This page is a proposal and set of ideas for an external render API, using XML, python and C in tandem. Implementing it would obvously be a major task, yet ultimately a worthwhile one.
This proposal is not in any way complete (as it's lack of content should make obvious :) ).
Any render api must have three parts:
- A facility to save custom data in materials objects and meshes.
- A flexible way to handle the UI for defining that data, of which python may be the best choice.
- A C api for getting any custom data, processing the render scene, and outputting to the target renderer.
It is my belief that XML would be the best choice for saving custom data. I also think that Python would be the ideal to handle defining UIs. Obviously this would have to interface with the custom blob data project somehow.
The Structure of the API
The render API's entry point would be a python script that would register UI and rendering functions with Blender. The script might look like this:
#RENDER.INTERFACE from Blender import Render, BPyDataBlob, RenderUI Render.Register("Aqsis", "C-shared", "Aqsis.DLL", "entry_aqsis") def draw_scene_ui(self, xmlobj): panel code of some sort, using a python-implemented module for acessing the xml data. BPyDataBlob.DrawPanel(xmlobj) def event_scene_ui(self, xmlobj, evt, val): BPyDataBlob.EventInPanel(xmlobj) #I don't know schema, so here's a simple idea for making duplicates of preset #xml trees xmldef = "<SceneData><GlobalIllum mode="int" samples="int" enabled="int:tog"/></SceneData>" Render.RegisterPanel("Scene.Aqsis", xmldef, draw_scene_ui, event_scene_ui)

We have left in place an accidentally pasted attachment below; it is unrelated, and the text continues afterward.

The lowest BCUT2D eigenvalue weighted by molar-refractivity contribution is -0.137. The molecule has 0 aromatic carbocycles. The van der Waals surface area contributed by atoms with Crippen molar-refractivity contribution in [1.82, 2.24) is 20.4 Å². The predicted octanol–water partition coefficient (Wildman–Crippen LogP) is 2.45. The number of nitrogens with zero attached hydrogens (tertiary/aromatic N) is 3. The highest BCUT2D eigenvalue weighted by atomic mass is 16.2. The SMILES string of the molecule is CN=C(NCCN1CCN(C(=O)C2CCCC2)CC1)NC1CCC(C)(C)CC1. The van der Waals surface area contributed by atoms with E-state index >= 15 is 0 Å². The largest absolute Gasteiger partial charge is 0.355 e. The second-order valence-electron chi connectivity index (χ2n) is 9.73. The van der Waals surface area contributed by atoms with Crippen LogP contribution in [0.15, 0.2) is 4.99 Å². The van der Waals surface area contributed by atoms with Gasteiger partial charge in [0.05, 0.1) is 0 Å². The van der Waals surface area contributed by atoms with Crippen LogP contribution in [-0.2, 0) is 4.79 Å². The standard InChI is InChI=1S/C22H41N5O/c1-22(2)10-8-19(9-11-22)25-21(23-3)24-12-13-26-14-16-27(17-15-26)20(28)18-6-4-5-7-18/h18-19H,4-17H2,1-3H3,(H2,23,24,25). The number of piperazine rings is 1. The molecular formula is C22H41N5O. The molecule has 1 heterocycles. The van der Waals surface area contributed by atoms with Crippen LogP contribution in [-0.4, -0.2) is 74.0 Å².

For some people, XML can be difficult to use. It doesn't diff as well as fixed-formatted formats, as the human-readable requirements tends to cause differing parsers to lay waste to the whitespace (this is, by the way, all second-hand reports I've gotten).
However, there are advantages to using XML. From a programming point of view, using a tree structure such as XML works very well (and there's no need to use something as complicated as DOM). The fact that it's human-readable also helps to speed up the development process, as it's easy to find problems in the output (and you can always switch to a more fixed binary format later on if you wish). I believe that XML would work well to help prevent a badly-written render wrapper from accumulating data in a .blend. Authors can use a simple python script (written as part of the python side of the API) to monitor all attached XML data, and spot any leaks or errors.
How the Renderer Interface is Communicated With
All data sent to the renderer will be sent in a tree format similar to XML, yet fully binary and very compact (perhaps a special version of sdna). The data will be sent according to a specific protocal, which can perhaps be transformed to maintain compatibility with older render extensions.
The actual implementation of the renderer can be written as a C shared library or a python script. Regardless, the protocal for transferring data would be the same.